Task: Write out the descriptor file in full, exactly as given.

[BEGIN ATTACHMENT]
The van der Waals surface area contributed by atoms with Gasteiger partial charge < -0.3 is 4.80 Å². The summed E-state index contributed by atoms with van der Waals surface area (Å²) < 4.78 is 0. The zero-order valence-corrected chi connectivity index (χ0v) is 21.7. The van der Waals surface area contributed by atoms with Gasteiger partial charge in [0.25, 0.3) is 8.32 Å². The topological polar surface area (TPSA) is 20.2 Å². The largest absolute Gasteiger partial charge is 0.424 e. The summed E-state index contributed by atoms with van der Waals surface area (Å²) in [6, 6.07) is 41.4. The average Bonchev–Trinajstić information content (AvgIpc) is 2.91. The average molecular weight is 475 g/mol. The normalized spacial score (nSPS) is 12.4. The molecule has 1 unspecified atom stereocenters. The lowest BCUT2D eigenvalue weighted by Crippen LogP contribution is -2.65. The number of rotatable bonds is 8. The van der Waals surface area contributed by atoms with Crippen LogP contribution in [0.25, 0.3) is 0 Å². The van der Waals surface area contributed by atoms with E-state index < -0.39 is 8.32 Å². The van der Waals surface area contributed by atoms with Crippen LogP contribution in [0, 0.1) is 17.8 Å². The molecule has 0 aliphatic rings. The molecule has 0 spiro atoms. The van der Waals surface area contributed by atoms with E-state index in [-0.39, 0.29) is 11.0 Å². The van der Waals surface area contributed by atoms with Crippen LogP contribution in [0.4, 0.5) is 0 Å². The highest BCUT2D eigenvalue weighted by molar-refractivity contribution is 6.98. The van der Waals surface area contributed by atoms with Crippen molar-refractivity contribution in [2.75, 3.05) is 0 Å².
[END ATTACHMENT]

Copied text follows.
The van der Waals surface area contributed by atoms with Gasteiger partial charge < -0.3 is 4.80 Å². The summed E-state index contributed by atoms with van der Waals surface area (Å²) < 4.78 is 0. The zero-order valence-corrected chi connectivity index (χ0v) is 21.7. The van der Waals surface area contributed by atoms with Gasteiger partial charge in [0.25, 0.3) is 8.32 Å². The topological polar surface area (TPSA) is 20.2 Å². The largest absolute Gasteiger partial charge is 0.424 e. The summed E-state index contributed by atoms with van der Waals surface area (Å²) in [6, 6.07) is 41.4. The average Bonchev–Trinajstić information content (AvgIpc) is 2.91. The average molecular weight is 475 g/mol. The normalized spacial score (nSPS) is 12.4. The molecule has 1 unspecified atom stereocenters. The lowest BCUT2D eigenvalue weighted by Crippen LogP contribution is -2.65. The number of rotatable bonds is 8. The van der Waals surface area contributed by atoms with Crippen LogP contribution in [0.25, 0.3) is 0 Å². The van der Waals surface area contributed by atoms with E-state index < -0.39 is 8.32 Å². The van der Waals surface area contributed by atoms with Crippen LogP contribution in [0, 0.1) is 17.8 Å². The molecule has 0 aliphatic rings. The molecule has 0 spiro atoms. The van der Waals surface area contributed by atoms with E-state index in [-0.39, 0.29) is 11.0 Å². The van der Waals surface area contributed by atoms with Crippen LogP contribution in [0.4, 0.5) is 0 Å². The highest BCUT2D eigenvalue weighted by molar-refractivity contribution is 6.98. The van der Waals surface area contributed by atoms with Crippen molar-refractivity contribution in [2.75, 3.05) is 0 Å².